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#209: HEARTSTOPPER, OR SOLVING THE FRED AND GINGER PROBLEM.

#209: HEARTSTOPPER, OR SOLVING THE FRED AND GINGER PROBLEM. In the RKO musicals done with Fred Astaire and Ginger Rogers in the thirties the situation of straight romantic movies was graven in stone: boy met girl, boy danced with girl, romance interruptus, boy and girl reunited. The resolution was never in doubt: if dance was a metaphor for emotional connection, any movie in which two people who could dance together like Astaire and Rogers did not end up together would have been a cosmic cruelty. The problem was to stretch the story out to something of proper dramatic form or, more accurately, the hour and a half of standard feature film length. This meant a variety of plot inventions that always had sore feet even before they became clichés: unresolved divorces, inextinguished old flames, confused identities, sometimes just plain old muleheadedness. Some of these delaying tactics were worse than others, but there was always a lot of gabble before the orchestra started warming up again.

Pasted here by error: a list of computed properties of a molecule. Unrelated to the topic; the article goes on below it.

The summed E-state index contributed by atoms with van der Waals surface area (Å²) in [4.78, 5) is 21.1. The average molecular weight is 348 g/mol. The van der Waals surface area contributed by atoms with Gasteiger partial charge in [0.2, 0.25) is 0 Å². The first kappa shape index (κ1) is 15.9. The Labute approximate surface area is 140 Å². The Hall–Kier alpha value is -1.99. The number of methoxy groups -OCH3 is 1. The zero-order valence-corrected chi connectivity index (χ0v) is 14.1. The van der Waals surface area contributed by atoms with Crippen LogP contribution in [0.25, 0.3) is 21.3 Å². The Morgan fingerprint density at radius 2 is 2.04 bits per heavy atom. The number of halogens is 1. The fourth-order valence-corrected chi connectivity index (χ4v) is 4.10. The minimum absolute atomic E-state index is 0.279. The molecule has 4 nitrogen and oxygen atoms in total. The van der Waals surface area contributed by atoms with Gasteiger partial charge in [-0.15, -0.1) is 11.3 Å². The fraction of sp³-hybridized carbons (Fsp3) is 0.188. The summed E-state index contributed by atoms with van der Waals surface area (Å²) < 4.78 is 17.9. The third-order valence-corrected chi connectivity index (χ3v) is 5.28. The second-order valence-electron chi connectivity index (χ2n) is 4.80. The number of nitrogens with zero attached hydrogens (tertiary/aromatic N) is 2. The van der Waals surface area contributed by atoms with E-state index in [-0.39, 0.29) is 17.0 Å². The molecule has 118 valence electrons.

Netflix has recently imported the eight-part British streaming series “Heartstopper,” based on Alice Oseman’s wildly successful online comic. It was enhaloed in the British press as an enormous step forward in LGBTQ+ representation: it asked the audience to receive a show aimed in part at younger viewers that was an outrightly heartwarming story about a gay crush ending in reciprocated affection. “Heartstopper” tripped past, without so much as a by-your-leave, the old convention that a gay romance had to be an exercise in sturm und drang as well as rejection and misery. It featured a noted dramatic absence of drugs, booze, sex and swearing—it was, God save us, wholesome.

It will be, I suppose, in some peril of getting discussed and judged purely in terms of the issues of gay representation, even if the judgement is likely to be friendly. Upon arrival it was almost in danger of being swamped in praise: Rebecca Nicholson in the Guardian called it “possibly the loveliest show on tv,” and wrote “it leaves the sensation of being on the receiving end of a solid hug.” Cynic that I am, I rush to say that “Heartstopper” is not the kind of heartwarming that makes you want to run for a bottle of gin or mouthwash after viewing it; quite the opposite. Oseman oversaw the adaptation, which keeps it crisp and vivid, and the director Euros Lyn blends a group of largely first-time actors with a few old pros—Olivia Coleman, for one, whom I would cheerfully watch sleep on a couch, and, yes, that’s Stephen Fry voicing the eupeptic bleat of the school principal. The story’s source as an online comic bounces into the visuals, ever so lightly used: split screens, animated background touches, an abortive touching of hands that throws off sparks and buzzes.